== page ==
Alan wrote “So your new perspective on 1 Cor 14:34 isn’t based on better evidence but on your own different interpretation of the same evidence that everyone has seen for almost 2000 years.”

    Alan, These verses have been the subject of controversy since the early church fathers. The placement of them in the chapter after v.33 or after v.40, whether they are an interpolation from a marginal note, and more. I am not sure what you think “everyone has seen for 2000 years.”

    Gordon Fee admits that there exists considerable doubt about the authenticity of these verses. Is that what YOU have seen?

    Fee also says “very little of the two verses fits into the present argument.” (p.701)

    Is this what YOU have seen?

    Perhaps I misunderstood your meaning? But it sounded to me like you were suggesting that there is some WAY EVERYONE has viewed this material for 2000 years. This text is FRAUGHT with difficulty. I believe that I can help unravel some of its mystery (at least the mystery acknowledged by the best scholarship of our day on the matter, if by no one else

  28. Alabama John says:

    Hundreds or even thousands of years from now, those writing on here may be viewed as scholars and quoted.

    Before we get to deep in Greek interpretation, think how many of those quoted Greeks or those existing today agree with us and have become members of the church of Christ.

    If we believe that Greeks understand scripture better than we do, we should all become Greek Orthodox or Catholic.

    Don’t just pick out a word, thought, or phrase or two, go all the way, whole hog!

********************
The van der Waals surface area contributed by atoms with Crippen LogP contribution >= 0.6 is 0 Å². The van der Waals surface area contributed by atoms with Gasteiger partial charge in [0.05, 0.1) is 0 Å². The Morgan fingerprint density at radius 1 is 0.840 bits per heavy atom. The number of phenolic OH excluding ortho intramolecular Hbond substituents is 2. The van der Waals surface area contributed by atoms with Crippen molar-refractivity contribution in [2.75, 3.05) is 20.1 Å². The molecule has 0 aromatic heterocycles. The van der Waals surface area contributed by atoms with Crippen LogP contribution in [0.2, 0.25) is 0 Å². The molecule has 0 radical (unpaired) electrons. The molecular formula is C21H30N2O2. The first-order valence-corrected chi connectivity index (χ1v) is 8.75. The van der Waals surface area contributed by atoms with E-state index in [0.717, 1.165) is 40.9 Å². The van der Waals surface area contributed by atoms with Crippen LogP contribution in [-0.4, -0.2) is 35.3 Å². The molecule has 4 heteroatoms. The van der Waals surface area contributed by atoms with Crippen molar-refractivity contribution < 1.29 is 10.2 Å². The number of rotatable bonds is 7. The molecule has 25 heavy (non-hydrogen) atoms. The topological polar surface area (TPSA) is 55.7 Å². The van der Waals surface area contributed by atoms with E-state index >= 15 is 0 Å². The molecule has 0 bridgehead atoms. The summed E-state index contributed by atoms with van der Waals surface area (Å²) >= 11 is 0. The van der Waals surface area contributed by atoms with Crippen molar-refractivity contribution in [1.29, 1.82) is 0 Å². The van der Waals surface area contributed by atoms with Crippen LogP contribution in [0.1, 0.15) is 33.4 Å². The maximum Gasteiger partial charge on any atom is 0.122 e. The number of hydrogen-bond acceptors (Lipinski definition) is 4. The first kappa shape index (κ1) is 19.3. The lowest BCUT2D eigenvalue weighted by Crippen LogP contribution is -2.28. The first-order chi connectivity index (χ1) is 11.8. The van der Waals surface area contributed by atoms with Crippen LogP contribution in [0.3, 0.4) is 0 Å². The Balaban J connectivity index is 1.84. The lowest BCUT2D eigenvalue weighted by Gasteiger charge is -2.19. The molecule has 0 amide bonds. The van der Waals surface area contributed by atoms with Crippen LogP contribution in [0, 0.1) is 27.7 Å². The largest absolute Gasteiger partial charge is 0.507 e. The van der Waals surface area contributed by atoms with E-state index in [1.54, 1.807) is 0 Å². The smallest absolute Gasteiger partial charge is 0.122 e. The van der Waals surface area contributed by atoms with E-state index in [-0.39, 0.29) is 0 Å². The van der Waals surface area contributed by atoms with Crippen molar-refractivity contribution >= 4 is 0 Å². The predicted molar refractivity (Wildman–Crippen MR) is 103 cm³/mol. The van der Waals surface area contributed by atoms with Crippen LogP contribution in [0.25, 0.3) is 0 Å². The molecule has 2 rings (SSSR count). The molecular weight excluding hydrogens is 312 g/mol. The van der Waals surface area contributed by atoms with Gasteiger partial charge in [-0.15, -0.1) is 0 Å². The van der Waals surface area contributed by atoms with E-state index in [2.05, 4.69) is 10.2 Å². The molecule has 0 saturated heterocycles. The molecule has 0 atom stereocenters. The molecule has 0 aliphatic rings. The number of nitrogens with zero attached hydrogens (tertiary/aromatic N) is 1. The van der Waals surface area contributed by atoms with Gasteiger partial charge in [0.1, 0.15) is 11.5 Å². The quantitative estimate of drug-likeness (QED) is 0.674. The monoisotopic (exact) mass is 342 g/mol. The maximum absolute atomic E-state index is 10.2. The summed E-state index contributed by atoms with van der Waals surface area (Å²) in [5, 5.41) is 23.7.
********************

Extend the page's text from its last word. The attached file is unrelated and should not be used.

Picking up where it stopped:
29. Randy Elliott says:

    And Dwight, each passage of scripture must be understood for what it teaches first. It would be fruitless to start an examination of another passage when we cannot even discuss this one. If we had been discussing Timothy and I corrected some common misunderstandings, you might be inclined to cite 1 Corinthians 14:34-35 in support of your position. Can you see how much would be involved in my going over to 1 Cor. 14:34-35 to address what it says there and how reluctant you would be to hear any challenge to a traditional understanding of it? We might as well just stay here and try to sort this one out, if we can, or just leave it be in regard to one another. It seems to me.

  30. Alabama John says:

    Alan, Proverbs 31, the virtuous woman did many what we perceive as manly things back then.
    I bet she spoke in church.

    Interesting that the only colors I remember being mentioned women wearing while worshiping and praying that must of been approved by the apostles was purple, like Lydia.. Can we make a case out of that for our women to be required to wear today.

  31. Dwight says:

    Price, I am a champion for thinking that doesn’t follow the establishment as long as the thinking follows scripture. It is obvious that Paul is addressing issues in 1 Cor. and even 2 Cor., but what is not so obvious is where Paul says one thing that is not his to say. Or maybe there is. When Paul argued for his judgment he made it clear it was his judgment. Now in I Cor.14: 36-38 “Or did the word of God come originally from you? Or was it you only that it reached? If anyone thinks himself to be a prophet or spiritual, let him acknowledge that the things which I write to you are the commandments of the Lord. But if anyone is ignorant, let him be ignorant.”
    Paul makes it clear that what he wrote wasn’t his to write, but the Lord’s, even in light of their prophesies and spiritual gifts. Since Paul tells those speaking tongues to keep silent without an interpreter it is not out of the question that he would address others that he would also have be silent during the assembly….women. Paul doesn’t argue for silence of either groups when not in assembly so there is continuity of thought. And we can see where women spoke prophesies in the streets and at home, so this also is not a contradiction as it is not the assembly.